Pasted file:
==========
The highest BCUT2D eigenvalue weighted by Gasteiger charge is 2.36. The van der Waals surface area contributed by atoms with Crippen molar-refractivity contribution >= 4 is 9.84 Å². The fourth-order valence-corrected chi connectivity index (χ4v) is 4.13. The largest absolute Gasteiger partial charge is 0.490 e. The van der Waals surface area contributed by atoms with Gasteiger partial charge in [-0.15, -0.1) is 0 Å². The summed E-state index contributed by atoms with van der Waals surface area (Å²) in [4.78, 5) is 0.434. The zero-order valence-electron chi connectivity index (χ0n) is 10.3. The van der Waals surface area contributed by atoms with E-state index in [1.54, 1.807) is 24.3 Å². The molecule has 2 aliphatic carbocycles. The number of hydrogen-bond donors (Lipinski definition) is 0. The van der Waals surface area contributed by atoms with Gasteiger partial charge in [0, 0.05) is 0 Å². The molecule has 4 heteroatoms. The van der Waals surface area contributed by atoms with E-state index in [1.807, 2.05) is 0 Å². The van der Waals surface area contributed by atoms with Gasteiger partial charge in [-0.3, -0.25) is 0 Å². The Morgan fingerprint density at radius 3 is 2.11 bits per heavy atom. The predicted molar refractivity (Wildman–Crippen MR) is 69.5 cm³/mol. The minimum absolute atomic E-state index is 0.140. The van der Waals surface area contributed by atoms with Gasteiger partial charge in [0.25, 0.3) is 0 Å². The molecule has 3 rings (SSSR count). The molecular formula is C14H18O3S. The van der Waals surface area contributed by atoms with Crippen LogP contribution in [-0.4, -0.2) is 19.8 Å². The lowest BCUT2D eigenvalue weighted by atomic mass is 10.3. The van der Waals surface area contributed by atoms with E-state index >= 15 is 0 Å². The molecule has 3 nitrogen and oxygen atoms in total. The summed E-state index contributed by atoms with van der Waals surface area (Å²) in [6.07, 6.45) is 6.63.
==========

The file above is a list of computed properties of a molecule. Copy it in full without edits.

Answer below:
The highest BCUT2D eigenvalue weighted by Gasteiger charge is 2.36. The van der Waals surface area contributed by atoms with Crippen molar-refractivity contribution >= 4 is 9.84 Å². The fourth-order valence-corrected chi connectivity index (χ4v) is 4.13. The largest absolute Gasteiger partial charge is 0.490 e. The van der Waals surface area contributed by atoms with Gasteiger partial charge in [-0.15, -0.1) is 0 Å². The summed E-state index contributed by atoms with van der Waals surface area (Å²) in [4.78, 5) is 0.434. The zero-order valence-electron chi connectivity index (χ0n) is 10.3. The van der Waals surface area contributed by atoms with E-state index in [1.54, 1.807) is 24.3 Å². The molecule has 2 aliphatic carbocycles. The number of hydrogen-bond donors (Lipinski definition) is 0. The van der Waals surface area contributed by atoms with Gasteiger partial charge in [0, 0.05) is 0 Å². The molecule has 4 heteroatoms. The van der Waals surface area contributed by atoms with E-state index in [1.807, 2.05) is 0 Å². The van der Waals surface area contributed by atoms with Gasteiger partial charge in [-0.3, -0.25) is 0 Å². The Morgan fingerprint density at radius 3 is 2.11 bits per heavy atom. The predicted molar refractivity (Wildman–Crippen MR) is 69.5 cm³/mol. The minimum absolute atomic E-state index is 0.140. The van der Waals surface area contributed by atoms with Gasteiger partial charge in [0.25, 0.3) is 0 Å². The molecule has 3 rings (SSSR count). The molecular formula is C14H18O3S. The van der Waals surface area contributed by atoms with Crippen LogP contribution in [-0.4, -0.2) is 19.8 Å². The lowest BCUT2D eigenvalue weighted by atomic mass is 10.3. The van der Waals surface area contributed by atoms with E-state index >= 15 is 0 Å². The molecule has 3 nitrogen and oxygen atoms in total. The summed E-state index contributed by atoms with van der Waals surface area (Å²) in [6.07, 6.45) is 6.63.